Published: 19/07/2022

In June, the Australian Securities & Investments Commission (ASIC), who regulates the way financial products are sold and distributed, released a new guidance urging managed and superannuation funds to consider whether their sustainability-related products are at risk of greenwashing. Demand and inflows into ‘green’ label products have been on the rise, as investors seek responsible investments to influence positive change in the world. According to the Responsible Investment Association of Australasia, responsible investment inflows increased A$298 billion to A$1,281 billion in 2020 while the remainder of the market decreased by A$234 billion to A$1,918 billion. Also growing is the number of investment managers engaged in responsible investment, which grew from 165 in 2019 to 198 in 2020.

The regulator’s guidance comes amid a lack of standardised labelling for sustainability-related products where terms such as 'responsible investing’, 'ethical investing' and 'impact investing' can mean different things to different people. ASIC's guidance instead circumnavigates this by emphasising two central themes: truth in promotion – using clear labels and well-defined terms; and, clarity in communication – providing clear explanations of how sustainability-related considerations are factored into investment strategies. 

It warns issuers to be careful when using absolute terms such as ‘no gambling’ and to clearly state any exception or provisions to such claims if applicable, for example some funds may nominate a threshold limit of no more than a certain percentage of total revenue from gambling activities before it can consider inclusion in the fund. It also seeks to ensure any headline claims are not misleading and issuers are able to justify their ‘green’ label. ASIC has confirmed that greenwashing "will remain a priority area of focus" in 2022, a clear warning that it will not accept the misleading of investors in relation to sustainable investments.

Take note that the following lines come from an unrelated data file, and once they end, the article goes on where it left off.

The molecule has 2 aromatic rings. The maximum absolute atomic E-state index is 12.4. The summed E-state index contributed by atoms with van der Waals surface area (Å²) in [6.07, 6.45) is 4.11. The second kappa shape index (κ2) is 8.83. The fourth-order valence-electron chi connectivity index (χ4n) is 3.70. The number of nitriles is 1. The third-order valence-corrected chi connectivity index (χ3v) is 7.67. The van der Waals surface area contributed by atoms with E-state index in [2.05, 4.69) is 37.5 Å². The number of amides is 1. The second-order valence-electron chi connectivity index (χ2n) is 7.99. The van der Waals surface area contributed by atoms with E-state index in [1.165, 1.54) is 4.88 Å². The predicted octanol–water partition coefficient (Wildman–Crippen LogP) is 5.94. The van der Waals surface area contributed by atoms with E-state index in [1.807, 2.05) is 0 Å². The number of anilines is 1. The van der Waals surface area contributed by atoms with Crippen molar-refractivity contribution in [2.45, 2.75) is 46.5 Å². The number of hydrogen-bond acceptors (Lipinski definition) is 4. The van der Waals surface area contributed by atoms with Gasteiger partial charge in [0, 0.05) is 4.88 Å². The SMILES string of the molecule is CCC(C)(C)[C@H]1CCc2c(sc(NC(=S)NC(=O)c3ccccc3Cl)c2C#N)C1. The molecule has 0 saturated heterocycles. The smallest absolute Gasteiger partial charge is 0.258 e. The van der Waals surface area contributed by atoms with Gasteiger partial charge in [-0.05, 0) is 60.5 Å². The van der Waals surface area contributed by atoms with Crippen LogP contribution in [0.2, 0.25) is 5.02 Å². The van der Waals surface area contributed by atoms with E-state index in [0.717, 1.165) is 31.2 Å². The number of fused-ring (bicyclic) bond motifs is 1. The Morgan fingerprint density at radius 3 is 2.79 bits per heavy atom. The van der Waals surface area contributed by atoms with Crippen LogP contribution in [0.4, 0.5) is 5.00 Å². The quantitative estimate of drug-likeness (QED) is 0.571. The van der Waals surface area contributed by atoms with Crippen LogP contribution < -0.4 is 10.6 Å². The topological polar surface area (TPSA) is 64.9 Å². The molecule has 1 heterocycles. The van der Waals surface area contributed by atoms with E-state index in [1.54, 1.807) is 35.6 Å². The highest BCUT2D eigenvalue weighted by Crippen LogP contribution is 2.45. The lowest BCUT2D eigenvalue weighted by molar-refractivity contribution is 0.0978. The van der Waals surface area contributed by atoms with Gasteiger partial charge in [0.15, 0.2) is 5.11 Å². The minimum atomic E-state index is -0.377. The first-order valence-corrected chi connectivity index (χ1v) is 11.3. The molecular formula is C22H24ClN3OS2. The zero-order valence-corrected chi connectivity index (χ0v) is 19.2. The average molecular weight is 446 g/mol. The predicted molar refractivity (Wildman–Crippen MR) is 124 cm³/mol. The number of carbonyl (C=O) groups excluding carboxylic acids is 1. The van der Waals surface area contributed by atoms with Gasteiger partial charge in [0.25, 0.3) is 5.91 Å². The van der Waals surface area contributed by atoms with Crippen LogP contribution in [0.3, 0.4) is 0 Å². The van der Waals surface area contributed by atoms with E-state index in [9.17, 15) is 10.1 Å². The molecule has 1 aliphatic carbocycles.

The Australian Competition & Consumer Commission (ACCC) & Australian Securities Exchange (ASX) have also joined forces to crack down on companies and listed funds that claim to be ‘green’ but whose claims cannot be substantiated. The ASX will be imposing ASIC’s “true to label” condition before admitting funds for listing, including exchange traded funds. Separately, it will also be monitoring company disclosures and marketing over emission reduction achievements and net zero ambitions. According to Greenpeace, most of the country’s highest-emitting companies in the ASX 200 that have set net zero targets either have no firm plans to end or reduce their use of fossil fuels, or to commit to switching to 100% renewable electricity. 

While the parameters that distinguish responsible investing from sustainable or ethical investing remain challenging to define, the efforts and framework provided to regulate ‘greenwashing’ should be commended. The impact will resonate throughout the whole investment chain and likely amount to heightened disclosures (and costs), but the clarity and transparency will benefit investors seeking to align their investment with their personal values. 

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